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Series 3 - The Great Teachings of the Bible and What They Mean for You: Bible Prophecy and You

This sidebar article is part of Lesson 12: The Beast, the False Prophet and the Antichrist

What Does the Bible Say and Not Say About "Antichrist"?

Almost everyone has heard the term "Antichrist," but very few know what the Bible says about "antichrist." Many assume it refers to some kind of terribly evil and miraculously powerful apocalyptic archenemy of Jesus Christ. Those somewhat familiar with Bible prophecy know that a Satan-possessed tyrant called "the beast" will lead the world's armies in fighting against Christ in the battle of Armageddon—more accurately called "the battle of that great day of God Almighty" (Revelation 16:13-16; 19:19). But the Bible doesn't call that tyrant "the Antichrist."

Another end-time evil leader is called "the false prophet," but the Bible doesn't specifically use the term "the Antichrist" for him either.

That raises the question: Should we be referring to either the Beast or the False Prophet by the term Antichrist?

What is important is that we read the Bible for what it actually says and believe it—and not make a big issue of whether the word antichrist applies to a specific prophesied figure or not.

In the Bible, "antichrist" (Greek: antichristos) is mentioned in only four places, all in John's epistles. The word "anti" means "against" or "adversary of" or "in place of." John wanted to make clear that any teaching that contradicts Christ's identity or teaching is "antichrist," and the false teachers are "antichrists," meaning enemies of Christ.

Soon after the Church of God was founded, heretical deceivers began trying to interject their own ideas into it. One influential and diabolical heresy was gnosticism.

The gnostics taught the lie that spirit is always good and matter (including the human body) is always evil. Docetism, one branch of gnosticism, taught that Christ only seemed to have a body. Cerinthianism, another variant, taught that the divine Christ joined the man Jesus at baptism and then left him before he died. Ebionism, a third variant, taught that Jesus was only a man and not God. All these ideas rejected the truth that God actually came "in the flesh" (became a mortal man and therefore capable of death) and then actually died. But the only way the death of Jesus could pay for the sins of all mankind is for Christ to have been both God and man when He died.

Following are explanations of the four verses in John's epistles:

In 1 John 2:18, John says, "Many antichrists have [already] come" (emphasis added throughout), indicating that already "it is the last hour"—that the age of false teachers and counterfeit Christianity was already well under way. Jesus had warned, "For false christs and false prophets will rise and show great signs and wonders to deceive, if possible, even the elect" (Matthew 24:24).

John also speaks of the singular word "antichrist." When antichrist is singular, the original Greek gives us no indication as to whether or not, in English, we should capitalize antichrist.

Also in 1 John 2:18, John said, "You have heard that the Antichrist is coming." John gives no indication as to how this idea got started. Was it just a rumor? Or did one or more apostles teach it? The idea does harmonize with the prophecy in Daniel 7:8, 20 and 25 that prophesies a "little horn" who will speak "pompous words against the Most High."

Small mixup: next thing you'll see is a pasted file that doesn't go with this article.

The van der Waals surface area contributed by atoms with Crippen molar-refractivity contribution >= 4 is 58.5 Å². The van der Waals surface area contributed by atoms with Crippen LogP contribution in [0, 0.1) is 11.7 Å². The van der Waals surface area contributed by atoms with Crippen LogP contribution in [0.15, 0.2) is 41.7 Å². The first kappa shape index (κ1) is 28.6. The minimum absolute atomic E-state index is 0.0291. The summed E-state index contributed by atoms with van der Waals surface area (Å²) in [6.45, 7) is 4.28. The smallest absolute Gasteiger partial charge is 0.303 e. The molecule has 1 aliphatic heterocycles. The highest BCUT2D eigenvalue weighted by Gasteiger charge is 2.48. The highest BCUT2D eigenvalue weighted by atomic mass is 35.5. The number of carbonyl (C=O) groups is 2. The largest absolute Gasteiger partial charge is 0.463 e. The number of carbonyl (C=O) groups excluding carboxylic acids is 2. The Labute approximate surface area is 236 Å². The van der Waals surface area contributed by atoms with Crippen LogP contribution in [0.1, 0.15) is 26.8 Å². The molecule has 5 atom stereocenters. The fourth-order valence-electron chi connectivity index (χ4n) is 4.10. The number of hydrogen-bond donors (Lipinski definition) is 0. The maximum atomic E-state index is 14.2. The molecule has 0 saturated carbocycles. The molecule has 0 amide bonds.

Perhaps "antichrist" had become the popular terminology for what Paul had prophesied in 2 Thessalonians 2:1-6. Paul wrote that "the day of Christ…will not come unless the falling away comes first, and the man of sin…who opposes and exalts himself above all that is called God" (verses 2-4). The Greek verb translated "opposes" is antikeimai—literally, "be against." In Galatians 5:17 and in 1 Timothy 1:10, it is translated "contrary to." This is likely why the False Prophet is most often associated with the Antichrist, as we mentioned in the lesson.

In 1 John 2:22, we learn that any liar who denies the central truth that Jesus was and is the Christ—the prophesied Messiah and Savior—is an antichrist, an enemy of both the Father and the Son.

In 1 John 4:3, John again acknowledges that "you have heard [the Antichrist] was coming." But John goes on to say that antichrist is "already in the world." John's main point is that "every spirit that does not confess that Jesus Christ has come in the flesh is not of God. And this is the spirit of the Antichrist"—the spirit from Satan that is in the "false prophets" (verse 1). It is evil to deny either Jesus' full deity or His humanity during His earthly ministry and at the time of His death. (Also see 1 John 1:1-3.)

In 2 John 1:7, John says, "For many deceivers have gone out into the world who do not confess Jesus Christ as coming [being incarnated] in the flesh. This is a deceiver and an antichrist."

The ultimate Antichrist, of course, is Satan the devil. He has tried many schemes to destroy Christ and to thwart God's plan of salvation for mankind. He was the tempter of Eve and Adam and still "deceives the whole world" (Revelation 12:9). He led Herod to try to kill Jesus while He was a baby. He tried to tempt Jesus to sin. He stirred up hostility toward Jesus and finally succeeded in getting Jesus killed. (God and Christ allowed that because it was a part of God's plan of redemption for mankind.) And it will be Satan who possesses the Beast and the False Prophet at the end of the age and lures the world's great armies to fight against Christ (Revelation 13:4; 16:13-14).